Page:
Reserve Bank deputy governor Guy Debelle says the policy actions taken this year have materially lowered the borrowing costs for households, business and governments.
Dr Debelle says the central bank’s stimulus measures, complementing the significant packages introduced by governments, have boosted the cashflow of households and business, offsetting the impact of lower saving rates.
“This directly supports spending in the economy, as does the lower exchange rate,” Dr Debelle told an Australian Business Economists webinar on Tuesday.
“The lower borrowing rates will encourage businesses and households to borrow, invest and spend when they are confident about their future prospects.”
He said while the news about vaccines should help bolster that confidence, it is likely to be some time before the vaccines will be widely available and distributed.
But he said the boost to spending in the economy will increase jobs and, in time, reduce unemployment.
“A materially lower unemployment rate is clearly desirable in itself, but will also be necessary before we will see sustainably higher wages growth and inflation,” he said.
Reflecting on the global financial crisis 12 years ago, he warned against removing stimulus too early.
“A number of European countries learned this lesson to their cost after the global financial crisis,” he said.
Commenting on the RBA’s decision to launch an $100 billion bond buying program, he said longer-term Australian government bond yields were higher than those in other advanced countries.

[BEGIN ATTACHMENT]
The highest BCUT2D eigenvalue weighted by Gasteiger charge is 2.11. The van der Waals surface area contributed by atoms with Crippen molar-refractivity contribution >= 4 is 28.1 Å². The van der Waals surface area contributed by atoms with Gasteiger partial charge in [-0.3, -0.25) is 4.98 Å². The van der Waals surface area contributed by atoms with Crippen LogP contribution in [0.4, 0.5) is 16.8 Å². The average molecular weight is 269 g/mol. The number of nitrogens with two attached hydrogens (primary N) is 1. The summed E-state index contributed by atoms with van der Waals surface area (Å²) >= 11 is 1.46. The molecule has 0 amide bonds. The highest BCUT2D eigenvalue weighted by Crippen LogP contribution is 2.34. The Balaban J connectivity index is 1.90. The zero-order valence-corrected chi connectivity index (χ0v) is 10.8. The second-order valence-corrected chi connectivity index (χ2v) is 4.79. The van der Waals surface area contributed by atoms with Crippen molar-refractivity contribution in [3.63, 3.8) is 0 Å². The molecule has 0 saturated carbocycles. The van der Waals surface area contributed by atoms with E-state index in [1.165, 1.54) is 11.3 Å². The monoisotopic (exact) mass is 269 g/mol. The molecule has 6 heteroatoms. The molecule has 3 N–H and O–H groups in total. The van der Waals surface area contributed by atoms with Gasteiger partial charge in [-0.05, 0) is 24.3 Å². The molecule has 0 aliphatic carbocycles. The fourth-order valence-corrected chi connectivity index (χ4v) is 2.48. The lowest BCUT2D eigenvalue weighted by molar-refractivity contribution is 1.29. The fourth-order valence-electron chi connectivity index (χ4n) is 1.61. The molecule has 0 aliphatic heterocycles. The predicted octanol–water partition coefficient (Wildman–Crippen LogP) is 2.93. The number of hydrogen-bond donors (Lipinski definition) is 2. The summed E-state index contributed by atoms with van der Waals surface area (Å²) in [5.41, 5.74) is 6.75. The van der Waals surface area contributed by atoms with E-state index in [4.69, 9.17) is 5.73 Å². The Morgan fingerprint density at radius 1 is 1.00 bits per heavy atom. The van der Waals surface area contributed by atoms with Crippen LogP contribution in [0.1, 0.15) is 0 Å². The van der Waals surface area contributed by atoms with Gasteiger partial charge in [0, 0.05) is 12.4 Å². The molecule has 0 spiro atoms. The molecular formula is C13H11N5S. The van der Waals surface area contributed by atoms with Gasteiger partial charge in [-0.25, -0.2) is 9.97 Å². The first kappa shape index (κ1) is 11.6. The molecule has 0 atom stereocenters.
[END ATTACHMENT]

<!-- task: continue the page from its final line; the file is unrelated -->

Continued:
This was contributing to a higher exchange rate.
However, between mid-September and November, when the bond buying program was announced, there were increased market expectations of such a move alongside cuts to the cash rate and other key rates.
“Between then and early November, the exchange rate depreciated by around five per cent against the US dollar,” Dr Debelle said.
“It is reasonable to attribute the bulk of this depreciation to the growing expectation of the package announced in November.”
Meanwhile, the short, sharp impact of South Australia’s coronavirus lockdown was enough to sour the mood of the nation.
The ANZ-Roy Morgan consumer confidence index – a pointer to future household spending – fell two per cent in the past week.
It ends a record breaking run of 11 consecutive weekly gains that took the index to its highest level since February.
“With South Australia reopening earlier than expected and restrictions in Victoria and NSW relaxed, the impact on sentiment may be short-lived,” ANZ economist David Plank said.
The index remains above the 100-point level despite the latest setback, suggesting optimists continue to outweigh pessimists.